Search Facet and Total Counts Accuracy and Dynamic Permission Inheritance


Each search response includes the total result count and facet bucket counts (in case of faceted searches, like the Search Bar searches or Headless Search API calls with Facet Configurations). These counts are not guaranteed to be accurate because the indexed view permissions are approximations in the case of assets that support dynamic permissions.


Count approximations are a common, acceptable trade-off to the performance cost of persisting and re-indexing an asset every time any user's permissions are changed (e.g., if a folder's permissions are changed, all its assets must be updated to maintain accuracy). 

Because of these approximations, users may experience the following behaviors:

  • facet bucket counts and total result counts are different from the actual number of assets a user can access,
  • facet bucket counts and total result counts may change from page to page,
  • facets that show count values may return no results when selected.

Image: Facet Bucket Counts, Result Totals, and pagination are based on Dynamic View Permission approximations.

Dynamic Permission Inheritance

It is possible to control an asset's view permissions by setting the permission of its parent asset or containing folder. Parent level permissions are available for Documents and Media (Folders and Files), Web Content (Folders and Articles), Message Boards (Categories and Threads), Bookmarks (Folders and Entries), Wiki (Nodes and Pages), and Categorization (Vocabularies and Categories).

Among other things, the View Permission Dynamic Inheritance framework calculates an asset's permissions during runtime to determine if a user can view the asset. This runtime calculation relieves the performance cost of re-indexing every asset affected by changing a folder's permission.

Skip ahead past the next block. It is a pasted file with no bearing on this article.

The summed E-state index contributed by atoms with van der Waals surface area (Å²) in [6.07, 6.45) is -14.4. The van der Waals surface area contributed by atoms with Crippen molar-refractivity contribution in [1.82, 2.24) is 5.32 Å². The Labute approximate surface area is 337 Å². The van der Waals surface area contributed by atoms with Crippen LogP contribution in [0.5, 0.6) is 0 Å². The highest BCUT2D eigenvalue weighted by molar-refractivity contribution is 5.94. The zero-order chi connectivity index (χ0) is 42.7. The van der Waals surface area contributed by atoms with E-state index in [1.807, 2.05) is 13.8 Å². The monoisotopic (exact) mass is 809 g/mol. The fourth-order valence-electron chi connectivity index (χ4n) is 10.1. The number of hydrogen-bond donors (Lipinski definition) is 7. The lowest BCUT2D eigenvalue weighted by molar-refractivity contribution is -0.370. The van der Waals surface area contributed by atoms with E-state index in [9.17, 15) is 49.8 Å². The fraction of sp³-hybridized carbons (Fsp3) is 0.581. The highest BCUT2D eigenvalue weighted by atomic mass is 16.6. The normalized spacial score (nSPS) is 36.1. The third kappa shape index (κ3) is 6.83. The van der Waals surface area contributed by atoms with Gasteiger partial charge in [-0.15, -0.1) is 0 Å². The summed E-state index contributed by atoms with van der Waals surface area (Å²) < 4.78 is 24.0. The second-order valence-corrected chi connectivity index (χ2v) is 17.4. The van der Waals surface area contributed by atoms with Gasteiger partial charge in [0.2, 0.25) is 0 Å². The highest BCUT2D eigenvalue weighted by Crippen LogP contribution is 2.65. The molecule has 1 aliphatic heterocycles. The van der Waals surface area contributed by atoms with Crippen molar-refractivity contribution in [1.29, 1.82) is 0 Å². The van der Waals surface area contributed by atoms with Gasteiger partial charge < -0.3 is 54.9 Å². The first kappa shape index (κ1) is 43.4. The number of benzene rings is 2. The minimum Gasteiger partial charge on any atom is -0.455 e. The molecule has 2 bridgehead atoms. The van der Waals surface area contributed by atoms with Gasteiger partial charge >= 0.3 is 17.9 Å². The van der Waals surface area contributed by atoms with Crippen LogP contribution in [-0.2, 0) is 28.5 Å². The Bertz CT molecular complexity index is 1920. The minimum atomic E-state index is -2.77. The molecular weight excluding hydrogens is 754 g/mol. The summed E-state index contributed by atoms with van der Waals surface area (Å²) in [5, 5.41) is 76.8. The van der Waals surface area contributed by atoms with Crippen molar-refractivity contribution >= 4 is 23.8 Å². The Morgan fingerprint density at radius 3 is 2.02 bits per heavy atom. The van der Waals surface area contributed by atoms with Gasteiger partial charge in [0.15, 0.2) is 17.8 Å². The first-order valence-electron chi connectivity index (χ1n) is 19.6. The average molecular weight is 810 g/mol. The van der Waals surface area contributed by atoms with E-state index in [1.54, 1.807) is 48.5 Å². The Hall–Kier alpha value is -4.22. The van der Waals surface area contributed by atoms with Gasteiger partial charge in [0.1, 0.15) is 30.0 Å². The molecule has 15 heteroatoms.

A side effect of the Dynamic Permissions Inheritance framework approach is that the permissions stored in the database and the search engine are approximations. Because these stored permissions are used when displaying facet bucket counts and total result counts, they may reflect more assets than what the user has permission to view. These counts may also change as the user navigates through pages. Regardless of these miscounts, users can never view assets they do not have permission to view.

Note: Directly assigning the permissions of assets will avoid the Dynamic Permission Inheritance framework and remove count approximations.

Accuracy versus Performance

When searching, Liferay receives documents from the search engine. It post-filters the documents in the Liferay application layer, removing any the user does not have permission to view. It repeats the process until enough documents have been returned to fill up the current search page. 

We recommend this default behavior as it ensures a speedier search experience, but there is a way to improve the accuracy of facet and total result counts at the cost of performance. 

Under System Settings > Search, you can configure the Default Search Result Permission Filter Accurate Count Threshold to make the portal filter at least that many results. 

For example if set to 1000, 1000 documents will be returned from the search engine and will be filtered down to the number the user can view. Facet bucket counts and total result counts for all the returned documents would be accurate but those numbers will be added to the approximate values for documents beyond 1000 not returned by the search engine.

If using Permission Filtered Search Result Accurate Count Threshold, we recommend changing the Search Query Result Window Limit to the same value to reduce the number of searches performed.

Consideration for the Custom Facet Widget 

Dynamic Permissions Inheritance can impact the behavior of the Custom Facet. This facet utilizes aggregation fields directly from the search response without any additional display context layer “post-filtering”, bypassing portal permission checks. This allows the Custom Facet to be configured to aggregate using any applicable field from the index.

Consequently, facet buckets might reference entities such as an asset's folder or category that the user lacks permission to view. (This behavior is often referred to as the “ghost facet” problem.)

Image A: 165100 is a reference to a folder the searching user does not have permission to view.

Image B: After facet bucket 165100 was clicked, no results are returned because the user does not have permission to view the folder or its contents.

To address this, create a custom widget Display Template for the Custom Facet. Within the template code, you can make service or REST calls to retrieve the underlying entries. Entries that cannot be fetched due to missing VIEW permissions can be simply excluded from the display while iterating over the collected buckets.

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